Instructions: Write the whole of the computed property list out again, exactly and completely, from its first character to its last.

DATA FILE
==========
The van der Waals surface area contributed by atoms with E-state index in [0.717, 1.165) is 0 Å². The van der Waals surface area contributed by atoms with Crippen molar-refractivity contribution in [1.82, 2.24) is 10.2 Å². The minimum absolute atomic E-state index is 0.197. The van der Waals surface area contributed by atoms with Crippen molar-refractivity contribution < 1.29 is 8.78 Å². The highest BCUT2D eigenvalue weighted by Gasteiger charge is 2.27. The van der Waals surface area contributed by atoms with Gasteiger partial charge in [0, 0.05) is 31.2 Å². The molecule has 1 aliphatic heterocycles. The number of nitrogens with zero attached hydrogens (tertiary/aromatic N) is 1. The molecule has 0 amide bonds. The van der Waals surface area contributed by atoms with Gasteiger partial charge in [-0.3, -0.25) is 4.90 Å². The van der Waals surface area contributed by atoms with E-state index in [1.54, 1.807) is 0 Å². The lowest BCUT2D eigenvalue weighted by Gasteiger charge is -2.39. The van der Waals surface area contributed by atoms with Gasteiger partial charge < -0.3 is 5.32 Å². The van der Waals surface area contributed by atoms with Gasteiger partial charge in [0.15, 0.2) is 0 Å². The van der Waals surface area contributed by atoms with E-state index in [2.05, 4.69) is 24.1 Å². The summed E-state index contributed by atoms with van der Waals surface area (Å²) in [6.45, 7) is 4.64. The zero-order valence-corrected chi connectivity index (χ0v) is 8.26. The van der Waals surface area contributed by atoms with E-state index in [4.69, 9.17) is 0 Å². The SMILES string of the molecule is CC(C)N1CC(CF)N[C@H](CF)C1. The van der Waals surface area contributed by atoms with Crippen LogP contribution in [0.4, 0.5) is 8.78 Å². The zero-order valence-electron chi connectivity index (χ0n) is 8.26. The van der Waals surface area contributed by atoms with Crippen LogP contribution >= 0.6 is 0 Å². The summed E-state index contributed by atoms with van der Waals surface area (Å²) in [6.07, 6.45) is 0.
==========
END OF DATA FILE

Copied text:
The van der Waals surface area contributed by atoms with E-state index in [0.717, 1.165) is 0 Å². The van der Waals surface area contributed by atoms with Crippen molar-refractivity contribution in [1.82, 2.24) is 10.2 Å². The minimum absolute atomic E-state index is 0.197. The van der Waals surface area contributed by atoms with Crippen molar-refractivity contribution < 1.29 is 8.78 Å². The highest BCUT2D eigenvalue weighted by Gasteiger charge is 2.27. The van der Waals surface area contributed by atoms with Gasteiger partial charge in [0, 0.05) is 31.2 Å². The molecule has 1 aliphatic heterocycles. The number of nitrogens with zero attached hydrogens (tertiary/aromatic N) is 1. The molecule has 0 amide bonds. The van der Waals surface area contributed by atoms with Gasteiger partial charge in [-0.3, -0.25) is 4.90 Å². The van der Waals surface area contributed by atoms with E-state index in [1.54, 1.807) is 0 Å². The lowest BCUT2D eigenvalue weighted by Gasteiger charge is -2.39. The van der Waals surface area contributed by atoms with Gasteiger partial charge < -0.3 is 5.32 Å². The van der Waals surface area contributed by atoms with Gasteiger partial charge in [0.15, 0.2) is 0 Å². The van der Waals surface area contributed by atoms with E-state index in [2.05, 4.69) is 24.1 Å². The summed E-state index contributed by atoms with van der Waals surface area (Å²) in [6.45, 7) is 4.64. The zero-order valence-corrected chi connectivity index (χ0v) is 8.26. The van der Waals surface area contributed by atoms with E-state index in [4.69, 9.17) is 0 Å². The SMILES string of the molecule is CC(C)N1CC(CF)N[C@H](CF)C1. The van der Waals surface area contributed by atoms with Crippen LogP contribution in [0.4, 0.5) is 8.78 Å². The zero-order valence-electron chi connectivity index (χ0n) is 8.26. The van der Waals surface area contributed by atoms with Crippen LogP contribution >= 0.6 is 0 Å². The summed E-state index contributed by atoms with van der Waals surface area (Å²) in [6.07, 6.45) is 0.